A portable sawmill, help with freight to get it back to Vanuatu, and more winter clothing are needed by Vanuatuan workers in the Teviot Valley and throughout the region.
It has been a tense and worrying time for many of the seasonal workers; some had families affected by category 5 Cyclone Harold, which hit parts of northern Vanuatu in April.
In addition, Covid-19 restrictions meant they could not return home. As they had not expected to be in New Zealand this long, they did not pack any winter clothing.
Following an appeal, the region’s communities showed their support for the seasonal workers, giving hundreds of garments they can take to their families when they do leave.
Volunteers spent last weekend sorting through the garments, while groups of workers were invited to fill shopping bags.
However, more warm winter men’s clothing was still needed as well as quality bras of all sizes.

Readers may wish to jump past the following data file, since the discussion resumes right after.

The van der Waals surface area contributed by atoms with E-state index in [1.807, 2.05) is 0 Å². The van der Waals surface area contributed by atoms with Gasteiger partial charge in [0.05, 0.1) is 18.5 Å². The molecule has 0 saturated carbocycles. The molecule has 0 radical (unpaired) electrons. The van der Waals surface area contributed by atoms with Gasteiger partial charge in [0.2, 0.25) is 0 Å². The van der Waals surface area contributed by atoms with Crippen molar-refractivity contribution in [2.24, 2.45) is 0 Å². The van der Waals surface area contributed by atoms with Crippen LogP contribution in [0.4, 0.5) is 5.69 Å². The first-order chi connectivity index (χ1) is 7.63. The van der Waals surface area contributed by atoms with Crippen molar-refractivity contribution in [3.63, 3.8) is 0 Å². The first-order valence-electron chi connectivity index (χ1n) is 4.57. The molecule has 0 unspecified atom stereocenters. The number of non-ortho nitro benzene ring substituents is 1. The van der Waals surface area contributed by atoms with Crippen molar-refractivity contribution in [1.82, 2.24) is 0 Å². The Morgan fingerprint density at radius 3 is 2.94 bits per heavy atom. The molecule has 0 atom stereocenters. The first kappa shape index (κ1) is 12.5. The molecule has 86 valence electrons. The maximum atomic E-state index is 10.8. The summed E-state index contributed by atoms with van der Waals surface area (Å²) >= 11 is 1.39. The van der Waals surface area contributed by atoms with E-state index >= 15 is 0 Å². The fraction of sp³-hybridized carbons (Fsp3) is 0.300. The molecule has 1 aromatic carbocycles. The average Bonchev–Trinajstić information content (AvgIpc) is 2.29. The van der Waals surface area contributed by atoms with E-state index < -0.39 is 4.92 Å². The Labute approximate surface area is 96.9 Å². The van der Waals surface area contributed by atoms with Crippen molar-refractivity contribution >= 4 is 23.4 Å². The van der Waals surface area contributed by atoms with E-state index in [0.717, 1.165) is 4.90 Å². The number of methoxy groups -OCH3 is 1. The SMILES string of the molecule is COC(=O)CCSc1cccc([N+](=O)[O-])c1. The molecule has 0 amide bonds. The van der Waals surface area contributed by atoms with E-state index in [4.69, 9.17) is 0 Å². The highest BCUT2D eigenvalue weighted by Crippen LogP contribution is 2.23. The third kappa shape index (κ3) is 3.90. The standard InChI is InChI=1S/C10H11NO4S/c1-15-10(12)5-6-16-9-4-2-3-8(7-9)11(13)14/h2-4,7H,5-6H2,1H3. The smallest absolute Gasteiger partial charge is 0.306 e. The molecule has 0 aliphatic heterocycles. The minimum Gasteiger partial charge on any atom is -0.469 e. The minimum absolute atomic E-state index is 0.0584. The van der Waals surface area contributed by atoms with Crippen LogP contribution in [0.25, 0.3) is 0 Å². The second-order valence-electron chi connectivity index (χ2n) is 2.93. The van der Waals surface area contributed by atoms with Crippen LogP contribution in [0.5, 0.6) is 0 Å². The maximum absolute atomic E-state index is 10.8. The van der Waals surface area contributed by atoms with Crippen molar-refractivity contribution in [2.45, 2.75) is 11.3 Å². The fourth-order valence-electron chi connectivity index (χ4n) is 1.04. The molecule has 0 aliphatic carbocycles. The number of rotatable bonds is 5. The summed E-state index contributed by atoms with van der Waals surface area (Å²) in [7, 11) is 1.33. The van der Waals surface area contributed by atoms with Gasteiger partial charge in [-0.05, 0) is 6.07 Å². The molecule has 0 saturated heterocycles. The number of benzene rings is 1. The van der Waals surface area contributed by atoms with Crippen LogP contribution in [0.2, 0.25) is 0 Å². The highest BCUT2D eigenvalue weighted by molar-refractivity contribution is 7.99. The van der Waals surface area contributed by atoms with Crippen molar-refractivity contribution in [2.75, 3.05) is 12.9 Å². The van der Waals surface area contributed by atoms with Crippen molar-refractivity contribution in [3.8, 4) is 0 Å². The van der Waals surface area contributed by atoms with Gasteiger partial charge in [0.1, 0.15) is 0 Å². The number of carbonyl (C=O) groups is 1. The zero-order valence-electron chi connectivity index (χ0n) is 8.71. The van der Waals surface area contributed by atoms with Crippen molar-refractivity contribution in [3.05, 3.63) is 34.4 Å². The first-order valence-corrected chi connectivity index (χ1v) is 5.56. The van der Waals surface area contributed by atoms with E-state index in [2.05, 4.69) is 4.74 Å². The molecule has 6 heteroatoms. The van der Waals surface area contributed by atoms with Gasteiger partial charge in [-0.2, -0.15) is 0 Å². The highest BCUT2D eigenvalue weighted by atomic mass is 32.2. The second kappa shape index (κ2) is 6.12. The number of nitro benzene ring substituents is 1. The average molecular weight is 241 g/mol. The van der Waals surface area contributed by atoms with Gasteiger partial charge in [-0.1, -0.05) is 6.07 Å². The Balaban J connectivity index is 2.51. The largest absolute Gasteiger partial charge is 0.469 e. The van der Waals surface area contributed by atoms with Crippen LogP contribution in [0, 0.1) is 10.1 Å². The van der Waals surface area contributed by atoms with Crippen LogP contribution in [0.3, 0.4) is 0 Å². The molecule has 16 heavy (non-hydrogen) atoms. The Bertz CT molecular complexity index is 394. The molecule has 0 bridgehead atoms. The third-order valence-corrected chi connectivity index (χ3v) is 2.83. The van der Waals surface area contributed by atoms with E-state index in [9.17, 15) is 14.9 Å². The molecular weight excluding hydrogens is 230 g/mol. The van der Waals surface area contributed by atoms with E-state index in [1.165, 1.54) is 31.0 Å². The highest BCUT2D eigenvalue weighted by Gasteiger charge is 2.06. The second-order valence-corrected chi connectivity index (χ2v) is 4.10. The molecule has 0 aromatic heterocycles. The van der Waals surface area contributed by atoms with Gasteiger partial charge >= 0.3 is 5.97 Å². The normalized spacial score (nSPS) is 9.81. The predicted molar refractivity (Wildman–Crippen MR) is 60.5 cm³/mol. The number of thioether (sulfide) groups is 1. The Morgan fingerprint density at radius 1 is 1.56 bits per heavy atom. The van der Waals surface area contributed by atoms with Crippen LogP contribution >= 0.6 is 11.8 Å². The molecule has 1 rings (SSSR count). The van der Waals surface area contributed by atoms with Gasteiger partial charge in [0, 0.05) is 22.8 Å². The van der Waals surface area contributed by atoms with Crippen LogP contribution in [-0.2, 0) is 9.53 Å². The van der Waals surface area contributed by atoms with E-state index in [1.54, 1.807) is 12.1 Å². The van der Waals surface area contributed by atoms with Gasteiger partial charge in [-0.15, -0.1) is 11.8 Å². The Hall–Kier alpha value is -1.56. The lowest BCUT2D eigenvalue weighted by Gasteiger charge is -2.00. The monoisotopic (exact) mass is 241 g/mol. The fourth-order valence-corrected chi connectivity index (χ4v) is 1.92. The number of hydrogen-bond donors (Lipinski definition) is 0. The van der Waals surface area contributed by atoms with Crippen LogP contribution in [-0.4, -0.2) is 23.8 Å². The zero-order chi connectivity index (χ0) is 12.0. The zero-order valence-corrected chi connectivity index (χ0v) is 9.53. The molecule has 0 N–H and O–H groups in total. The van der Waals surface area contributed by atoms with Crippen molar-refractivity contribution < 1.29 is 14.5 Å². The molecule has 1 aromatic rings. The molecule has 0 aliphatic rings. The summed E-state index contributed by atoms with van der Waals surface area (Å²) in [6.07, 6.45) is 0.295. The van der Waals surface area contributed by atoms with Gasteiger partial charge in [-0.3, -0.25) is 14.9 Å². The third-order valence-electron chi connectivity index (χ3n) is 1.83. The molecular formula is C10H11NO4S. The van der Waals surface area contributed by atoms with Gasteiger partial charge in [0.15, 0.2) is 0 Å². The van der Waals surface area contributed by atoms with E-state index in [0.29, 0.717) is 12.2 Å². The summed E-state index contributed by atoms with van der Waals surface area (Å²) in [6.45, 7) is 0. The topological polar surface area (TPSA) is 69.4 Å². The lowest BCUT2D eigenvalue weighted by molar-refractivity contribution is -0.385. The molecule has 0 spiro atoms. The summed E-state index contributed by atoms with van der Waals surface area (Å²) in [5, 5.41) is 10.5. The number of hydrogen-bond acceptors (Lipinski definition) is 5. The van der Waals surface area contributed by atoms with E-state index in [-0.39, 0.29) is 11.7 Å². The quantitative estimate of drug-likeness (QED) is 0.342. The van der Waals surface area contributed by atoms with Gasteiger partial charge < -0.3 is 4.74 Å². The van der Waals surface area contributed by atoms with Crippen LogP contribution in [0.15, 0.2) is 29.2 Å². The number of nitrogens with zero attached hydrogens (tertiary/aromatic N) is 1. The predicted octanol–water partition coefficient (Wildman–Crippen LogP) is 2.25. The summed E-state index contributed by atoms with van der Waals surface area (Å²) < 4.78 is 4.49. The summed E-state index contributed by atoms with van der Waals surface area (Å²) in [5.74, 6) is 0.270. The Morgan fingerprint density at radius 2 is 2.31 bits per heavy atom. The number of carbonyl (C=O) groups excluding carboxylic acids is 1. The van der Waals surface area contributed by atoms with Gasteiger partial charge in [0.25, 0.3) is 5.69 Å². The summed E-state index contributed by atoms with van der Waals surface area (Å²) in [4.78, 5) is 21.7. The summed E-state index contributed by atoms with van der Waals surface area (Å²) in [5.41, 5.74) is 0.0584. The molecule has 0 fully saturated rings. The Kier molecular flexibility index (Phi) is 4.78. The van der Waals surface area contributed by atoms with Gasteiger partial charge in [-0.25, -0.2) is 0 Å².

Teviot Valley accommodation provider and group spokeswoman Anne-Marie Gardiner said groups from Vanuatu and other Pacific islands had been in the region since spring last year, working in orchards and vineyards under the Regional Seasonal Employment (RSE) scheme.
They usually returned home in February or March, taking with them clothing, appliances, tools, and even tractors and other equipment.
However, because of the pandemic, they had been unable to leave the country or buy the second-hand goods they needed from shops during lockdown, or send money home as the agency they used had shut.
‘‘The Vanuatuan Government won’t allow any planes to land from New Zealand, although our Government has offered to charter planes for them,’’ she said.
‘‘The men are waiting for their Government to say they can come home.’’
As some of the workers’ families’ homes had been flattened and their possessions swept away by the cyclone, the men were looking for a portable sawmill to buy and ship back to the islands to mill timber to rebuild their homes, as well as help with freight costs.
‘‘The most important thing is the men who have lost their housing need support.
‘‘They also know their families are struggling, which is their biggest concern.’’
A Givealittle page was being established to help the workers.